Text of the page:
[S.R.A.] Admittedly so, but the idea was that if the ground could be prepared beforehand, as it was on Margaux, the cost to civilian population and infrastructure would be light. Throughout history, many seemingly unstoppable invaders have failed by committing to a lengthy siege of prepared fortifications. I was a junior officer on many staff college studies of the scenario years ago. If anything, I would have committed to it even more than Admiral Zahariev. He has been remarkably flexible in his approach, perhaps due to the influence of Captain Kirke-Moore. 

[N.T.B.] Unofficially, I have heard grumbling from the middle-rank officer corps of the Fifth Fleet. about the slashing hit and run raids. They call them “Samarkand Sallies” and think they’re distracting the fleet headquarters from planning a proper offensive. 

[S.R.A.] Admiral Zahariev took a great risk bringing Kirke-Moore into his staff, but I think if he hadn’t, things would be far worse than they are. As for what the Fifth Fleet staff is or isn’t working on, though: simply put, I don’t know. We try to compartmentalize as much as possible for security reasons. 

[D.L.C.] What about on your front? We’ve covered the relief of the Lost Squadrons extensively, but we haven’t heard much from Sagittarius since then. What’s been happening there? 

[S.R.A.] The Incarnation is always probing the Sagittarius Gate system. Most days, there are two or even three Tyrants sitting in the outer fringe of the system, keeping an eye on us. They send strike raids to harry our supply ships if they see an opening, but if we send ships out toward them, they jump out of the system. 

[K.T.K.] Why they don’t just park a few stealthy cutter-analogues at Sagittarius Gate to watch us is still a mystery. My best guess is, they’re trying to tie down the bulk of the Seventh Fleet. As long as they’re skulking around, we would have to split our forces to expand our beachhead in Sagittarius, or lose the supply base. 

[S.R.A.] We’ve managed to send out a few scouting squadrons to neighboring systems, but Sagittarius Gate juts out from the edge of the Sagittarius Arm, so anything we send out has a long way to go. 

[D.L.C.] My understanding is that your fleet is still small compared to the others, with only three battleships to its name, two of them quite old. What would happen if the Incarnation sent a force to Sagittarius Gate of similar size to what they sent to Margaux? 

[S.R.A.] True, the Seventh Fleet battle line is still not complete. We’re at least as strongly equipped with heavy cruisers and carriers as any other fleet in the Confederated Navy, and we have the fixed defenses of the Sagittarius Gate installations. At the very least, it would be a very interesting engagement. We’re expecting to receive a new battleship early next year.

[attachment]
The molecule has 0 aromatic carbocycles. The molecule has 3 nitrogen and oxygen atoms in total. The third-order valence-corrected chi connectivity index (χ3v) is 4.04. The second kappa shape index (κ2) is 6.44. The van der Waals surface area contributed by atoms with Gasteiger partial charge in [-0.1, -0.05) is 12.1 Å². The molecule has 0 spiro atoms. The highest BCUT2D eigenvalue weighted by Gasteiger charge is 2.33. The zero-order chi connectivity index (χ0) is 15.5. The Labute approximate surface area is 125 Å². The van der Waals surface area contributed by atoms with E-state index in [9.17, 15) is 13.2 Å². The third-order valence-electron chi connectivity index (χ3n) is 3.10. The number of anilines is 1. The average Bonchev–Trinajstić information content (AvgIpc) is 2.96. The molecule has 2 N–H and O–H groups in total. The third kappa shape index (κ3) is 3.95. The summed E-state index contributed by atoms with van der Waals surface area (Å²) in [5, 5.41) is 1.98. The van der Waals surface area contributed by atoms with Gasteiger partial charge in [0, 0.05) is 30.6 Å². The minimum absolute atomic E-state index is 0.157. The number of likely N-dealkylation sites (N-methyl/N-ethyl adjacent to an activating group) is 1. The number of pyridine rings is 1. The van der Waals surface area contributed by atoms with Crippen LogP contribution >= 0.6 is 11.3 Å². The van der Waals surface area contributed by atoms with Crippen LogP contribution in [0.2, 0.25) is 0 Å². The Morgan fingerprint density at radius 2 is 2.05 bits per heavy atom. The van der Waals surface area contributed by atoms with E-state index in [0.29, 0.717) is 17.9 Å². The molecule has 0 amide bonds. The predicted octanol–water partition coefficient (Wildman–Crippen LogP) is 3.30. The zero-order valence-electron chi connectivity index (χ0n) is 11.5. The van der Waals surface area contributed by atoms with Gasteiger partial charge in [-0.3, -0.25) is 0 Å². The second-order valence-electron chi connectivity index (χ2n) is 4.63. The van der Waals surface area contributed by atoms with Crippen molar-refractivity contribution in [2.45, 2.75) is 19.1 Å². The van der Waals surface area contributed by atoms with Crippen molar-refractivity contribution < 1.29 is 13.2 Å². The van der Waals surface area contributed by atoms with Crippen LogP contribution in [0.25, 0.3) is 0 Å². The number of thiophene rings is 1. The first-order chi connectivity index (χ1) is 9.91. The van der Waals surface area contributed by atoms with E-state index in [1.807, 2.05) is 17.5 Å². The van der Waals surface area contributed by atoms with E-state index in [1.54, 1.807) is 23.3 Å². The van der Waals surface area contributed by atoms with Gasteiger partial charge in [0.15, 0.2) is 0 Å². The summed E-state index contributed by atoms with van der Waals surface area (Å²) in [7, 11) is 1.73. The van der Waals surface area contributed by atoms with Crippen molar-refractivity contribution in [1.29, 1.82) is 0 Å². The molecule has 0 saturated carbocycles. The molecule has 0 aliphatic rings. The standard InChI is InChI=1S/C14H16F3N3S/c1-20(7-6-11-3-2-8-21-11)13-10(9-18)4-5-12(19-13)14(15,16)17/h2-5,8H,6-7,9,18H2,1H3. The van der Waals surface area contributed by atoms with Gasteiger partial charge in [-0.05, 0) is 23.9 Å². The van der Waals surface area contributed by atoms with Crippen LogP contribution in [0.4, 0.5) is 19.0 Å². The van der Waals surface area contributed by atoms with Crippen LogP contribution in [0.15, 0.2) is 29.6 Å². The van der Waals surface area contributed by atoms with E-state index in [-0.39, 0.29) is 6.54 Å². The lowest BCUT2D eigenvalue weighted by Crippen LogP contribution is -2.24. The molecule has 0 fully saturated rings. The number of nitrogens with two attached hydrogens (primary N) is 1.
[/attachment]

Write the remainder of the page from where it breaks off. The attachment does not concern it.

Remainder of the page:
[N.T.B.] I’m guessing that would be the Maribel? 

[K.T.K.] It’s not official, but yes, Maribel is most likely. The fleet does not finalize assignments until after a ship has completed trials, of course. 

[S.R.A.] With four battleships, even if two are older, and with the increasing defenses of the fleet base, we’ll have the firepower to defend Sagittarius Gate and also strike out toward the habitable systems nearest to us. I expect that when we do that, the Incarnation pressure on the Fifth Fleet and Coreward Frontier will ease considerably – after all, they have home-world somewhere not far from here; they will need to defend them. 

[D.L.C.] So you expect a turn in fortunes early next year? 

[S.R.A.] That is what I hope and pray for, yes. War is of course never predictable, so I will only say that I and all my officers and spacers will do what we can. 

[N.T.B.] What do you plan to do with the Lost Squadrons personnel? My understanding is that they’ve been assigned to your fleet. 

[S.R.A.] About a third of them have been reassigned to postings on Seventh Fleet ships already. Many of the vessels in the fleet left the Core Worlds quickly, and as a result arrived at Sagittarius Gate slightly under-crewed. The rest are scheduled to be assigned to vessels that are already on their way here, excepting a few senior officers who are transferring back to the Core Worlds for teaching and staff rotations. 

[D.L.C.] Has what they learned during their ordeal changed your strategy or tactics any? 

[K.T.K.] I will answer for Admiral Abarca in saying that while there are changes to the procedures of both Fifth and Seventh Fleets derived from debriefing Lost Fleets personnel, we cannot release the details. 

[S.R.A.] Sorry, Mr. Chaudhri. I will say that I am honored to have the Lost Fleets spacers in my command, and that I only hope to show as much tenacity and courage in action as they have. 

[K.T.K.] I second that. Naval Intelligence passed on more than a hundred merit recommendations after debriefing the survivors of the Lost Squadrons, but if you ask me they should all get a medal. 

[N.T.B.] Damned right, if half of what I've heard is true.

[S.R.A.] While it has been a pleasure, gentlemen, I have other duties to attend to. Perhaps we can do this again in a few months. 

[D.L.C.] I would like that, Admiral.